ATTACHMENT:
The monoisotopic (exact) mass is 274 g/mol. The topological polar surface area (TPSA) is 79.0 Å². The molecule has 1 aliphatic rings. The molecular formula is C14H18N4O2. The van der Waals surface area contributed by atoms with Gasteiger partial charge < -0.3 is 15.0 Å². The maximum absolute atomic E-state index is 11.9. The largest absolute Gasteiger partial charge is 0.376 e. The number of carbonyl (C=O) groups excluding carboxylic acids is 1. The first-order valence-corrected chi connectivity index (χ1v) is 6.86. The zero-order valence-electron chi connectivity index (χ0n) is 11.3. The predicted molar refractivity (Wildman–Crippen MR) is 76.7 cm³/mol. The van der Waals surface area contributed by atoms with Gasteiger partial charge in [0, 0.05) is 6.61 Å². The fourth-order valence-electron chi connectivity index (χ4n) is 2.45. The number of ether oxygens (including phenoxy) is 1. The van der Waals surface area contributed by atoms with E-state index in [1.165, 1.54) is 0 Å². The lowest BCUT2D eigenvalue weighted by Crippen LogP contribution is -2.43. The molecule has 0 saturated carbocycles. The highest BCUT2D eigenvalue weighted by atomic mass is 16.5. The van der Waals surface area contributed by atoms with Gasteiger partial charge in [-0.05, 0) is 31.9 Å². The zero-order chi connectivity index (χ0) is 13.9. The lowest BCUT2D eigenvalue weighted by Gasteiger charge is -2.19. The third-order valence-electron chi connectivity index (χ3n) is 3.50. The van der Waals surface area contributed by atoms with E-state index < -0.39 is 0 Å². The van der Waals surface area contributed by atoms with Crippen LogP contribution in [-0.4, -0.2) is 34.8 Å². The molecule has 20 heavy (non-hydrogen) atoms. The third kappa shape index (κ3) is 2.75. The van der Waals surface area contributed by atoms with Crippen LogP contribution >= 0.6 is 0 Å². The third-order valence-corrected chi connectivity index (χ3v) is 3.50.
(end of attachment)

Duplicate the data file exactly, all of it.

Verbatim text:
The monoisotopic (exact) mass is 274 g/mol. The topological polar surface area (TPSA) is 79.0 Å². The molecule has 1 aliphatic rings. The molecular formula is C14H18N4O2. The van der Waals surface area contributed by atoms with Gasteiger partial charge < -0.3 is 15.0 Å². The maximum absolute atomic E-state index is 11.9. The largest absolute Gasteiger partial charge is 0.376 e. The number of carbonyl (C=O) groups excluding carboxylic acids is 1. The first-order valence-corrected chi connectivity index (χ1v) is 6.86. The zero-order valence-electron chi connectivity index (χ0n) is 11.3. The predicted molar refractivity (Wildman–Crippen MR) is 76.7 cm³/mol. The van der Waals surface area contributed by atoms with Gasteiger partial charge in [0, 0.05) is 6.61 Å². The fourth-order valence-electron chi connectivity index (χ4n) is 2.45. The number of ether oxygens (including phenoxy) is 1. The van der Waals surface area contributed by atoms with E-state index in [1.165, 1.54) is 0 Å². The lowest BCUT2D eigenvalue weighted by Crippen LogP contribution is -2.43. The molecule has 0 saturated carbocycles. The highest BCUT2D eigenvalue weighted by atomic mass is 16.5. The van der Waals surface area contributed by atoms with Gasteiger partial charge in [-0.05, 0) is 31.9 Å². The zero-order chi connectivity index (χ0) is 13.9. The lowest BCUT2D eigenvalue weighted by Gasteiger charge is -2.19. The third-order valence-electron chi connectivity index (χ3n) is 3.50. The van der Waals surface area contributed by atoms with E-state index < -0.39 is 0 Å². The van der Waals surface area contributed by atoms with Crippen LogP contribution in [-0.4, -0.2) is 34.8 Å². The molecule has 20 heavy (non-hydrogen) atoms. The third kappa shape index (κ3) is 2.75. The van der Waals surface area contributed by atoms with Crippen LogP contribution >= 0.6 is 0 Å². The third-order valence-corrected chi connectivity index (χ3v) is 3.50.